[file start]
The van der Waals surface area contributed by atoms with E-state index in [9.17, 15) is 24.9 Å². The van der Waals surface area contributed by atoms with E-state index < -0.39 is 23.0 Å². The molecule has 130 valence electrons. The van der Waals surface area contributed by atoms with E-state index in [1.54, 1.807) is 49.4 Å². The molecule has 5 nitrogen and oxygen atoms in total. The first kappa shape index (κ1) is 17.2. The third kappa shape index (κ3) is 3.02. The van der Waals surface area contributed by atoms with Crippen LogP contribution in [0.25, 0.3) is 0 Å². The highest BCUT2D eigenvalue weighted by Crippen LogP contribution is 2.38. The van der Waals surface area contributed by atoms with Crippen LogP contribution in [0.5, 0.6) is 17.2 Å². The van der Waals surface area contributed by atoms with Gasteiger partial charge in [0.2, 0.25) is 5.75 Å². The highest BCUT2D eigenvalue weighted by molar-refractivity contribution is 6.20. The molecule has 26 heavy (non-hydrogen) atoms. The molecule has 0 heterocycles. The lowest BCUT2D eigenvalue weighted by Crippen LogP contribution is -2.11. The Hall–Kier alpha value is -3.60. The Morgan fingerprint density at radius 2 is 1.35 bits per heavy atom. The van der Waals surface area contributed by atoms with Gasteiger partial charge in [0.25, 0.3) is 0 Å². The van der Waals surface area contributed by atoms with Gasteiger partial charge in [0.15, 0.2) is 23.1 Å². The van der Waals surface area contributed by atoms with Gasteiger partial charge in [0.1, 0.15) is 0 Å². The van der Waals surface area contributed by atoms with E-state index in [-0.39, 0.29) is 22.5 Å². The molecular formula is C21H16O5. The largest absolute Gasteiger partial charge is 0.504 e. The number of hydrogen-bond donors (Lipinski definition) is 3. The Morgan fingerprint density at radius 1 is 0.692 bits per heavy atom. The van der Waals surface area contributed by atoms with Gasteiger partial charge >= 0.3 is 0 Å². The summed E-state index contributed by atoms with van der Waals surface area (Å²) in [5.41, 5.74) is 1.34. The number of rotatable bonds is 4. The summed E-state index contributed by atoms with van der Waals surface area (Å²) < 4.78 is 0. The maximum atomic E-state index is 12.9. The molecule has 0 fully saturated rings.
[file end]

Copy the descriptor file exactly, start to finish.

The van der Waals surface area contributed by atoms with E-state index in [9.17, 15) is 24.9 Å². The van der Waals surface area contributed by atoms with E-state index < -0.39 is 23.0 Å². The molecule has 130 valence electrons. The van der Waals surface area contributed by atoms with E-state index in [1.54, 1.807) is 49.4 Å². The molecule has 5 nitrogen and oxygen atoms in total. The first kappa shape index (κ1) is 17.2. The third kappa shape index (κ3) is 3.02. The van der Waals surface area contributed by atoms with Crippen LogP contribution in [0.25, 0.3) is 0 Å². The highest BCUT2D eigenvalue weighted by Crippen LogP contribution is 2.38. The van der Waals surface area contributed by atoms with Crippen LogP contribution in [0.5, 0.6) is 17.2 Å². The van der Waals surface area contributed by atoms with Gasteiger partial charge in [0.2, 0.25) is 5.75 Å². The highest BCUT2D eigenvalue weighted by molar-refractivity contribution is 6.20. The molecule has 26 heavy (non-hydrogen) atoms. The molecule has 0 heterocycles. The lowest BCUT2D eigenvalue weighted by Crippen LogP contribution is -2.11. The Hall–Kier alpha value is -3.60. The Morgan fingerprint density at radius 2 is 1.35 bits per heavy atom. The van der Waals surface area contributed by atoms with Gasteiger partial charge in [0.25, 0.3) is 0 Å². The van der Waals surface area contributed by atoms with Gasteiger partial charge in [0.15, 0.2) is 23.1 Å². The van der Waals surface area contributed by atoms with Gasteiger partial charge in [0.1, 0.15) is 0 Å². The van der Waals surface area contributed by atoms with E-state index in [-0.39, 0.29) is 22.5 Å². The molecular formula is C21H16O5. The largest absolute Gasteiger partial charge is 0.504 e. The number of hydrogen-bond donors (Lipinski definition) is 3. The Morgan fingerprint density at radius 1 is 0.692 bits per heavy atom. The van der Waals surface area contributed by atoms with Gasteiger partial charge >= 0.3 is 0 Å². The summed E-state index contributed by atoms with van der Waals surface area (Å²) in [5.41, 5.74) is 1.34. The number of rotatable bonds is 4. The summed E-state index contributed by atoms with van der Waals surface area (Å²) < 4.78 is 0. The maximum atomic E-state index is 12.9. The molecule has 0 fully saturated rings.